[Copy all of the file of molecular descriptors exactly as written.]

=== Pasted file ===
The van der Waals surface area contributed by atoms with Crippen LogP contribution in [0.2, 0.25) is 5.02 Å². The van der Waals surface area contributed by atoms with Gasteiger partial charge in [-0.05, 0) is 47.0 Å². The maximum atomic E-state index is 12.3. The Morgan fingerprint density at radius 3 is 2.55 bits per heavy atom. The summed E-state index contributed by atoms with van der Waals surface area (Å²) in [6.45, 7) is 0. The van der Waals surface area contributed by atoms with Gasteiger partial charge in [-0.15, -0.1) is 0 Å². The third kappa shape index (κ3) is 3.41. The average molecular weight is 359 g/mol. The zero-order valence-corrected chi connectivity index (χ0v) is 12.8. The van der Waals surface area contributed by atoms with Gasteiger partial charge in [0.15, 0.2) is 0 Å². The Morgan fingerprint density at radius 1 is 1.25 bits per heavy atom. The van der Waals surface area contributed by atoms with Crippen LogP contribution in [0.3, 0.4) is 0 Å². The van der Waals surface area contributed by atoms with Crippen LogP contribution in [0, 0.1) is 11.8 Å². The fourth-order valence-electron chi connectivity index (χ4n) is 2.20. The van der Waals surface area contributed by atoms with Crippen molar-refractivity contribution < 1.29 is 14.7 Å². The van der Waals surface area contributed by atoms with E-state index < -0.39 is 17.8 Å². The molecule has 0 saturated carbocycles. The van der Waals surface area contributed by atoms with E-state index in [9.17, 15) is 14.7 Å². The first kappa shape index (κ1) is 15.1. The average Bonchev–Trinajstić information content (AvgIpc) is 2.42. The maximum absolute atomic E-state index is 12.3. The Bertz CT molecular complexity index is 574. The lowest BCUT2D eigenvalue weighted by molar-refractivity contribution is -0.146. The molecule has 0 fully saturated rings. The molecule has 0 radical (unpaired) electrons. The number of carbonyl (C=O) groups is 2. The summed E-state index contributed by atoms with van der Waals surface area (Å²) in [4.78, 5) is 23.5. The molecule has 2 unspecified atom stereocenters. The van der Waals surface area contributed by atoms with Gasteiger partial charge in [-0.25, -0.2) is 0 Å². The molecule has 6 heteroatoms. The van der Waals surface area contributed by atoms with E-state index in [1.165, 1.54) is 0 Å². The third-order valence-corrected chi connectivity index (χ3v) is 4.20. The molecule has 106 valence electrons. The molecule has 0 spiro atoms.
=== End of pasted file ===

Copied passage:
The van der Waals surface area contributed by atoms with Crippen LogP contribution in [0.2, 0.25) is 5.02 Å². The van der Waals surface area contributed by atoms with Gasteiger partial charge in [-0.05, 0) is 47.0 Å². The maximum atomic E-state index is 12.3. The Morgan fingerprint density at radius 3 is 2.55 bits per heavy atom. The summed E-state index contributed by atoms with van der Waals surface area (Å²) in [6.45, 7) is 0. The van der Waals surface area contributed by atoms with Gasteiger partial charge in [-0.15, -0.1) is 0 Å². The third kappa shape index (κ3) is 3.41. The average molecular weight is 359 g/mol. The zero-order valence-corrected chi connectivity index (χ0v) is 12.8. The van der Waals surface area contributed by atoms with Gasteiger partial charge in [0.15, 0.2) is 0 Å². The Morgan fingerprint density at radius 1 is 1.25 bits per heavy atom. The van der Waals surface area contributed by atoms with Crippen LogP contribution in [0.3, 0.4) is 0 Å². The van der Waals surface area contributed by atoms with Crippen LogP contribution in [0, 0.1) is 11.8 Å². The fourth-order valence-electron chi connectivity index (χ4n) is 2.20. The van der Waals surface area contributed by atoms with Crippen molar-refractivity contribution < 1.29 is 14.7 Å². The van der Waals surface area contributed by atoms with E-state index < -0.39 is 17.8 Å². The molecule has 0 saturated carbocycles. The van der Waals surface area contributed by atoms with E-state index in [9.17, 15) is 14.7 Å². The first kappa shape index (κ1) is 15.1. The average Bonchev–Trinajstić information content (AvgIpc) is 2.42. The maximum absolute atomic E-state index is 12.3. The Bertz CT molecular complexity index is 574. The lowest BCUT2D eigenvalue weighted by molar-refractivity contribution is -0.146. The molecule has 0 fully saturated rings. The molecule has 0 radical (unpaired) electrons. The number of carbonyl (C=O) groups is 2. The summed E-state index contributed by atoms with van der Waals surface area (Å²) in [4.78, 5) is 23.5. The molecule has 2 unspecified atom stereocenters. The van der Waals surface area contributed by atoms with Gasteiger partial charge in [-0.25, -0.2) is 0 Å². The molecule has 6 heteroatoms. The van der Waals surface area contributed by atoms with E-state index in [1.165, 1.54) is 0 Å². The third-order valence-corrected chi connectivity index (χ3v) is 4.20. The molecule has 106 valence electrons. The molecule has 0 spiro atoms.